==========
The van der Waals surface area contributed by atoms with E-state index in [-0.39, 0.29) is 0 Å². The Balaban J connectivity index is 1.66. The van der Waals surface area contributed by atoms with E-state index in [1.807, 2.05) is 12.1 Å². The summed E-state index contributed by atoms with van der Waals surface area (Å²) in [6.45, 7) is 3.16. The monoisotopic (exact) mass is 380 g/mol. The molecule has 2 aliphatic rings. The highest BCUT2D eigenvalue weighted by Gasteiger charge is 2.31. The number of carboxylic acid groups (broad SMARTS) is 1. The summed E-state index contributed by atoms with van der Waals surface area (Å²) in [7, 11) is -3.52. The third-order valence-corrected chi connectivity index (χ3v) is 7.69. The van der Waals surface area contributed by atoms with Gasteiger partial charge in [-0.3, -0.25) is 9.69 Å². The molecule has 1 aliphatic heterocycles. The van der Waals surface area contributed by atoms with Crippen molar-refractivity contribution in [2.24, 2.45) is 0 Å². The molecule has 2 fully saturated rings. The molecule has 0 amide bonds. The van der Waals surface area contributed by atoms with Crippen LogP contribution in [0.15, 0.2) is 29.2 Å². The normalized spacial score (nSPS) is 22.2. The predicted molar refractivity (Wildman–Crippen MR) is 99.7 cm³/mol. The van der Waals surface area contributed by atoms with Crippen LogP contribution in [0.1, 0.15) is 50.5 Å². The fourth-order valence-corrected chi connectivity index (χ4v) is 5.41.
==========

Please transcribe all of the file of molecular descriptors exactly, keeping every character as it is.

The van der Waals surface area contributed by atoms with E-state index in [-0.39, 0.29) is 0 Å². The Balaban J connectivity index is 1.66. The van der Waals surface area contributed by atoms with E-state index in [1.807, 2.05) is 12.1 Å². The summed E-state index contributed by atoms with van der Waals surface area (Å²) in [6.45, 7) is 3.16. The monoisotopic (exact) mass is 380 g/mol. The molecule has 2 aliphatic rings. The highest BCUT2D eigenvalue weighted by Gasteiger charge is 2.31. The number of carboxylic acid groups (broad SMARTS) is 1. The summed E-state index contributed by atoms with van der Waals surface area (Å²) in [7, 11) is -3.52. The third-order valence-corrected chi connectivity index (χ3v) is 7.69. The van der Waals surface area contributed by atoms with Gasteiger partial charge in [-0.3, -0.25) is 9.69 Å². The molecule has 1 aliphatic heterocycles. The van der Waals surface area contributed by atoms with Crippen molar-refractivity contribution in [2.24, 2.45) is 0 Å². The molecule has 2 fully saturated rings. The molecule has 0 amide bonds. The van der Waals surface area contributed by atoms with Crippen LogP contribution in [0.15, 0.2) is 29.2 Å². The normalized spacial score (nSPS) is 22.2. The predicted molar refractivity (Wildman–Crippen MR) is 99.7 cm³/mol. The van der Waals surface area contributed by atoms with Crippen LogP contribution in [0.1, 0.15) is 50.5 Å². The fourth-order valence-corrected chi connectivity index (χ4v) is 5.41.